Zanu PF women demand 50-50 share of power

HARARE - Zanu PF Women’s League has made a ”non-negotiable” demand of 50 percent share of the ruling party’s political power.

According to the ruling party’s central committee report presented to the 2017 special extraordinary congress, the women’s league said females still don’t have enough representation in leadership positions and that impacts how decisions are made.

“The disproportionate statistics of women in decision-making position in the party as well as public and private institutions continue to be a cause of concern

“This issue has been topical in the women’s league resolutions of the 15th and 16th national peoples conferences.

“It is the women’s league belief that buy-in to ensure 50/50 or at least a quota representation of women should start with the party itself.”

At the Zanu PF extraordinary congress in December last year, Mnangagwa ignored calls for the restoration requiring the election of a woman vice president that was first  advanced by former first lady Grace Mugabe  when she was the women’s league boss.

The quota system was supposed to be adopted at the last extra ordinary congress, which would have seen Grace replace Mnangagwa after Zanu PF provinces had already endorsed her.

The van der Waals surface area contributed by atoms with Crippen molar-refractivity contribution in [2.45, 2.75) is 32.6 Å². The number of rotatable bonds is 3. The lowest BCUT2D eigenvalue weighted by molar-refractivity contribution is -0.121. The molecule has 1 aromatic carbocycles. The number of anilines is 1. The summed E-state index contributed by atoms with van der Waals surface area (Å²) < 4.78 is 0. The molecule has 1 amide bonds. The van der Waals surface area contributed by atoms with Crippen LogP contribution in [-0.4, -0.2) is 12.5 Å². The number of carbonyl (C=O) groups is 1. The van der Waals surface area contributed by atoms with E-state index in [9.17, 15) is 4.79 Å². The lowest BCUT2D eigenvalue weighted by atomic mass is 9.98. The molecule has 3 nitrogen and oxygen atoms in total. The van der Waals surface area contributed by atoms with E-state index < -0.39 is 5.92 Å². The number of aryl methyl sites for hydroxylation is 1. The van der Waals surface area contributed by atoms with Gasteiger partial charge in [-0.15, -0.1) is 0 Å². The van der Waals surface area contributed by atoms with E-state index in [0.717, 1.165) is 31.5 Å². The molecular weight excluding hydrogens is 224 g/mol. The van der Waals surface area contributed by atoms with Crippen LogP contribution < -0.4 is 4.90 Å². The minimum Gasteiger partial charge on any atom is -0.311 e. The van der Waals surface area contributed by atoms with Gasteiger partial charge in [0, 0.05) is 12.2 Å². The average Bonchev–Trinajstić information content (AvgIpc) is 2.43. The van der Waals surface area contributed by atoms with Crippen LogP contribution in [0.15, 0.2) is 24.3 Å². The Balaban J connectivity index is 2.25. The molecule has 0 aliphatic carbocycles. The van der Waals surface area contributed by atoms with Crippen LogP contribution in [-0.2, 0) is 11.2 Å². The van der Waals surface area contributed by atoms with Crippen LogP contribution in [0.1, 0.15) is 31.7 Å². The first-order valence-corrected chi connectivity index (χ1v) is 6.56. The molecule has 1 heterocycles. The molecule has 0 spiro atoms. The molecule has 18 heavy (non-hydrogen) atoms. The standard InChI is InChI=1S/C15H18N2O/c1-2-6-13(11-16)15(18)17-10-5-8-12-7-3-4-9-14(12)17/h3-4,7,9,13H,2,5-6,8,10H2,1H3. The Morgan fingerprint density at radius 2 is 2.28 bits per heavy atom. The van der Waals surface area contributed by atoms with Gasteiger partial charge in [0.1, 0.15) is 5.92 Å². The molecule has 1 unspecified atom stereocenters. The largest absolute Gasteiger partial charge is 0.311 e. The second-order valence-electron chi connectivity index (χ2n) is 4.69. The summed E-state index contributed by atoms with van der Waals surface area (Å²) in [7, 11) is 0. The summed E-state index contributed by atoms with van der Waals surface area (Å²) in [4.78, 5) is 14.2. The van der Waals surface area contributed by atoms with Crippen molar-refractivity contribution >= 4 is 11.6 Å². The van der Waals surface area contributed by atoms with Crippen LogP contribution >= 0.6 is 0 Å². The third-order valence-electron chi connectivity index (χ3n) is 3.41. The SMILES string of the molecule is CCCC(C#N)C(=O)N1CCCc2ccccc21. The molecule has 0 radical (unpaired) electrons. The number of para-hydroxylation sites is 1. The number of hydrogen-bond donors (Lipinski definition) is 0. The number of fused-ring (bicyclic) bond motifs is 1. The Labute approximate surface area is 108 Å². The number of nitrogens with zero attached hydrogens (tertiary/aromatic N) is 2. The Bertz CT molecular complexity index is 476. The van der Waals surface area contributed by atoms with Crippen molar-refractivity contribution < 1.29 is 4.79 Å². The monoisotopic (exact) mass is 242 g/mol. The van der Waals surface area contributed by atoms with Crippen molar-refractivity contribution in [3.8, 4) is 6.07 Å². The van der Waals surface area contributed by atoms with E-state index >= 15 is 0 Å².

The Central Committee report calls for the need to respect the country’s Constitution  which promotes equality.

“Women continue to struggle for recognition and inclusion in all levels of decision-making in line with other endeavours that promote gender equality.

The women’s league aims to increase women participation and representation in politics and alllevels of decision-making in line with Constitutional provisions that promote equality and equity,” the report added.

Analysts said even the value of gender equality provided for in terms of section 3(g) of the Constitution had not been taken into account in terms of Cabinet appointments.

Women still lag behind in leadership posts despite that 2013 Constitution having several sections that promote gender parity.

Section 17(1) of the Constitution stipulates that it is mandatory for the State to promote gender parity.

The Proportional Representation quota under section 120(2)(a) of the Constitution provides for the election of senators under a party system of proportional representation, in which male and female candidates are listed alternatively, with females heading the list, while Section 124(1)(b) provides for seats to be reserved for women.

Human rights groups say although women make up 52 percent of Zimbabwe’s 13 million population, they are not represented meaningfully in positions of governance. For example, out of the 10 provincial governors in Zimbabwe, only three are women.


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